A second test produced similar results (very slightly slower in both cases).

And here's the Ruby script I threw together. It uses the aws-sdk gem.

# get buckets
s3 =
bucket1 = s3.buckets['dfsbucket1']
bucket2 = s3.buckets['dfsbucket2']

# get an object from bucket 1
random_file = bucket1.objects['191111308/state_file']

start =
copies = 100
(1 .. copies).each do |i|
  random_file.copy_to("test_file#{i}", {
     :bucket => bucket2
puts "Avg. time to make copy between buckets: #{( - start)/copies}"

start =
(1..copies).each {|i| random_file.copy_to("test_file#{i}")}
puts "Avg. time to make copy within bucket: #{( - start)/copies}"

Sunday, November 4, 2012

Grokking Graphite

We started using Graphite at work six or so months ago, largely because there was already support for it in the metrics library we're using. If you don't know Graphite, it's a system for accumulating and, obviously, graphing time series. Most people use it for systems monitoring.

When we first set it up, I played with a few graphs of key metrics over time. Pick the metric from a list; Graphite shows you the graph. Easy. I also set up some basic dashboards that showed a few graphs. Again, easy.

But that's not always all you need. I wanted larger pictures of the whole system: hot spots, accumulated data across servers (in our setup, each server is its own metrics hierarchy in Graphite), and more. I pondered various ways to get the data out of Graphite (which it supports) and into R.

Then I discovered its functions library. And I went crazy.

First was a graph that showed every call in our system over a certain time threshold.

Then came one that combined a number of metrics to estimate mean time to first byte, a common metric for website performance.

And then another. And another. These days, I set up my laptop to run Chrome in full-screen mode so that it can fit all the graphs on one of my dashboards. But that's just one tab: I have dashboards for different environments and dashboards that focus on subsystems within those environments. A graph showing our 10 slowest calls gets uploaded to Campfire each day.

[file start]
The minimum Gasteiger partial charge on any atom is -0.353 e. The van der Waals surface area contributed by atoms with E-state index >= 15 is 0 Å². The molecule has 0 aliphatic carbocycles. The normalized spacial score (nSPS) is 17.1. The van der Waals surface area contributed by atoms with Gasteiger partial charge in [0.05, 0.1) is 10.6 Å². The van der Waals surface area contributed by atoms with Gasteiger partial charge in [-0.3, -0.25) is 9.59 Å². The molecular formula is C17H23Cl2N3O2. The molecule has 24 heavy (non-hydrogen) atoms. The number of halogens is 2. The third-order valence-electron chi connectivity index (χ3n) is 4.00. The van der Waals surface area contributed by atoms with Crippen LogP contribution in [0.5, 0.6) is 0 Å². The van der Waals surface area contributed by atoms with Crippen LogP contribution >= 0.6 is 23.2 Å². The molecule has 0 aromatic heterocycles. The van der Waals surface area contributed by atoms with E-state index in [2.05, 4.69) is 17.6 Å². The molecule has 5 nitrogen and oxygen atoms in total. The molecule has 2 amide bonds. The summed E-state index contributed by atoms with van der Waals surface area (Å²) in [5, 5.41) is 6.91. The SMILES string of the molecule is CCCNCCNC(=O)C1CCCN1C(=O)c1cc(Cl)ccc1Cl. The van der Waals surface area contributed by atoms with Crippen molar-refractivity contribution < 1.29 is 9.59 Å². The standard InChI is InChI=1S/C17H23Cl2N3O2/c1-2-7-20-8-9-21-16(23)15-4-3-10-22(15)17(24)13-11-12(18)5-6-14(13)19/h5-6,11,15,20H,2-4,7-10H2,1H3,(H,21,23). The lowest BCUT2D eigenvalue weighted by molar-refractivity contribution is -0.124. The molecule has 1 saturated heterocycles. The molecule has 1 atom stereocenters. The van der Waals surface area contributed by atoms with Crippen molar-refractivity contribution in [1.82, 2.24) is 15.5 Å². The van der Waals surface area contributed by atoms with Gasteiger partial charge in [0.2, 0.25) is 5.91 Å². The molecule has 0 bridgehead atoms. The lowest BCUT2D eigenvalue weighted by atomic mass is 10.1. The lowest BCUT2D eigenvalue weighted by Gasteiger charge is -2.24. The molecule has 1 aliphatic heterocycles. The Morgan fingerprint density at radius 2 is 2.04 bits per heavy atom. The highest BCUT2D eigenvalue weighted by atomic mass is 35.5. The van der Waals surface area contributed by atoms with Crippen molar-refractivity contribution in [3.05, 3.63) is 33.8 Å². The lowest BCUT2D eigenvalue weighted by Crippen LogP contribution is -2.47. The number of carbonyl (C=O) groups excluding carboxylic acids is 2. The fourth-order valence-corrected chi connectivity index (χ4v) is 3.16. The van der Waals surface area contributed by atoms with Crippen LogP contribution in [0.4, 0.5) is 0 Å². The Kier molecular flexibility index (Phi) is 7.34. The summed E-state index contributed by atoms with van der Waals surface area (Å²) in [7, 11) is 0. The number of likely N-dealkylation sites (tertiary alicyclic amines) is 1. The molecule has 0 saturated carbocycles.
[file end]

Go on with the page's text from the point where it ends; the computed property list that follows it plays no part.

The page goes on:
Our ten slowest calls as of today, with proprietary information removed. The lines are flat because of lack of activity on the server.

So far Graphite — especially version 0.9.10 — has been able to keep up with almost all my needs, and I haven't even hit all the functions. It even has a command-line interface that I just started playing with. (It allows faster iteration and finer control over each graph in a dashboard, but also allows you to keep a dashboard-building script under source control.) There are also a wide range of tools that work with it (including, of course, my own metrics relay system).

When I first read Graphite's documentation, I was struck by the author's right-up-front advice to consider your metrics naming scheme carefully. It seemed very nitty-gritty so early in the manual.

But now I understand. A consistent naming scheme and hierarchy depth allows for much simpler construction of useful graphs. To some extent, our profiling code, our package hierarchy, and our metrics library give us this for free. But the other day I realized I had made a mistake in naming a metric that captures all invocations of methods with a particular annotation, and it made it much more difficult to assemble a meaningful graph. I got it to work, but it required some wrestling. If you're using Graphite, I recommend auditing your metrics periodically to make sure you can get the most out of them.